It worried me that she never got to be normal. Never got to feel like a normal kid, have friends, play outside. We were always on the run from the bad men, which was the story I told her when she was little. Even now I feared we weren’t safe. I still doubted trusting the unknown entity who’d warned me the last two times. I was afraid my source was evil, only playing games. Part of me didn’t want to trust the mysterious entity, but whoever it was had saved our butts.
I sighed and took the coq au vin off the burner when the timer went off. It smelled divine. Rich aromas of chicken, reduced red wine—the alcohol long burned off—and vegetables, with notes of garlic, rosemary, and thyme. I placed the Dutch oven on the trivet she’d set in the center of the table. I grabbed her plate and dished up for her, then helped myself. Before claiming my usual chair opposite her, I spun the knob on the old sound system, dropping the volume from strident to chill.
Elena broke our comfortable silence. “So, I take it that today was a good day?”
“The best.” I cupped her oval face in my big hands. She looked so much like Albert, but all I saw right that second was Catherine. She was her mother through and through.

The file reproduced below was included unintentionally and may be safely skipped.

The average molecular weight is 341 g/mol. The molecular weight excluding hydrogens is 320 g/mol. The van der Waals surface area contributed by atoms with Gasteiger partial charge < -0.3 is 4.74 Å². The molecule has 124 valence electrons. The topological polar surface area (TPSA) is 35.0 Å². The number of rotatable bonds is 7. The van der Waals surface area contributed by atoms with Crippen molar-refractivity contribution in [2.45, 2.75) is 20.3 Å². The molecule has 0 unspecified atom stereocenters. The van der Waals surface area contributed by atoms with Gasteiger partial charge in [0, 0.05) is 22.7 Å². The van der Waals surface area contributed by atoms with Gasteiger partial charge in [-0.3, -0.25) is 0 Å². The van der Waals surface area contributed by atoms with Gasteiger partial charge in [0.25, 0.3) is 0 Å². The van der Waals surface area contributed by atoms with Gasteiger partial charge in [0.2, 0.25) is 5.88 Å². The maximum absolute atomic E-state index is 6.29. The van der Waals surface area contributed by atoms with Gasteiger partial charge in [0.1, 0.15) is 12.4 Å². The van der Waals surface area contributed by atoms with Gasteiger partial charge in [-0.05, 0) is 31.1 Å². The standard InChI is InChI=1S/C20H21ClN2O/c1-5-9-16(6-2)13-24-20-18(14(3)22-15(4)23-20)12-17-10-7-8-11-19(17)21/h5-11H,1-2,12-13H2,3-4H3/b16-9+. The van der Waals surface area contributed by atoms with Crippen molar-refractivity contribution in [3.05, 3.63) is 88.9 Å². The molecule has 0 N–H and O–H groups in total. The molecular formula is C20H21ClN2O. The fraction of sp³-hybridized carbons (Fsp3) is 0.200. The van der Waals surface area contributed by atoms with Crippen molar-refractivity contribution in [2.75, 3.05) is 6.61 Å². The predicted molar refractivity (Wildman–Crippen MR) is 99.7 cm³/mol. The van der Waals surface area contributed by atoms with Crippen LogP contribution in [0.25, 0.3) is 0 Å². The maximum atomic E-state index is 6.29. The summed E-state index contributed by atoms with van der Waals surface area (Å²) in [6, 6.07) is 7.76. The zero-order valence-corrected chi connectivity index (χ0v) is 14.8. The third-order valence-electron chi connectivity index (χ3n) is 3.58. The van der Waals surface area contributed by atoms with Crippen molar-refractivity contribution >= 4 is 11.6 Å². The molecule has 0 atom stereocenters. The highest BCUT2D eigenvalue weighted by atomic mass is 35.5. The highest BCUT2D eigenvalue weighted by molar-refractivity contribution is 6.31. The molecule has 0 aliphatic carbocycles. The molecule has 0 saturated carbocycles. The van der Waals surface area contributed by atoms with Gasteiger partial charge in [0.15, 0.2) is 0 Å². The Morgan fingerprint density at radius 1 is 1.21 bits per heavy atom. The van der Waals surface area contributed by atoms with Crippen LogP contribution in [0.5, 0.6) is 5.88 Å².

“I, my little bear, just sold my uniflex idea to Google.”
Her eyes grew wide. “For the love of blueberries, you’re kidding, right?”
She always said that.
“That’s brilliant, Dad! I’m so proud of you.”
I blushed at the role reversal—weren’t dads usually supposed to be the ones telling their little bears they were proud, not the other way around? But I knew she meant it. We were staying put. Even though my scales were vibrating deep within human skin.
She needed at least one year of normal teenage life before plunging into the real destiny she’d been born to fulfill.
“Since we don’t have to move,” she said excitedly, “can I ask you something?”
“Does it involve a boy?”
She blushed. “You could say that.” She gave a dreamy sigh.
I didn’t like this. It’s only a year, Herbert. Whatever she wants. I joked, “Okay, who do I have to kill?”
“Nobody.” She chuckled.
“But there’s this dance on Friday, and I want to go.”
Oh, no, not a dance. A grunt left my mouth. Calm down, Herbert. You can monitor her safety from a distance. “Will I at least meet this boy?”
“Whatever, I guess,” she mumbled.
We ate quietly for a while. I brooded over how to handle this sudden dance, and she no doubt was simmering over my achingly slow response.
I smiled as a riddle popped into my head. “You can go on one condition.”
Around a forkful of chicken, Elena whined, “Please don’t make it a stupid riddle. I suck at those.”
“It’s not a difficult one. C’mon.”
“Fine. Let’s hear it.”
I took a swig of my wine—the dregs from the bottle I’d used for cooking. “What weighs a ton when moving forward but not when you move it backward?”
“What?” She gaped. “That doesn’t even make sense.”
“It’s easy, Elena. It’s in the answer.”
She set her fork on her plate, now empty save for a few grains of rice. “Do I have at least a couple of hours?”
“Sure, but you know the rules. No Google, Bing, or Yahoo. I’ll know if you cheated.”
“Fine.” Scowling, she got up and mumbled, “I might as well kiss this dance goodbye.”
I chuckled as she stomped upstairs to her room. It’s just a dance, Herbert. She deserves this. She’ll be okay. You will be close by. Three months. It’s going to be okay.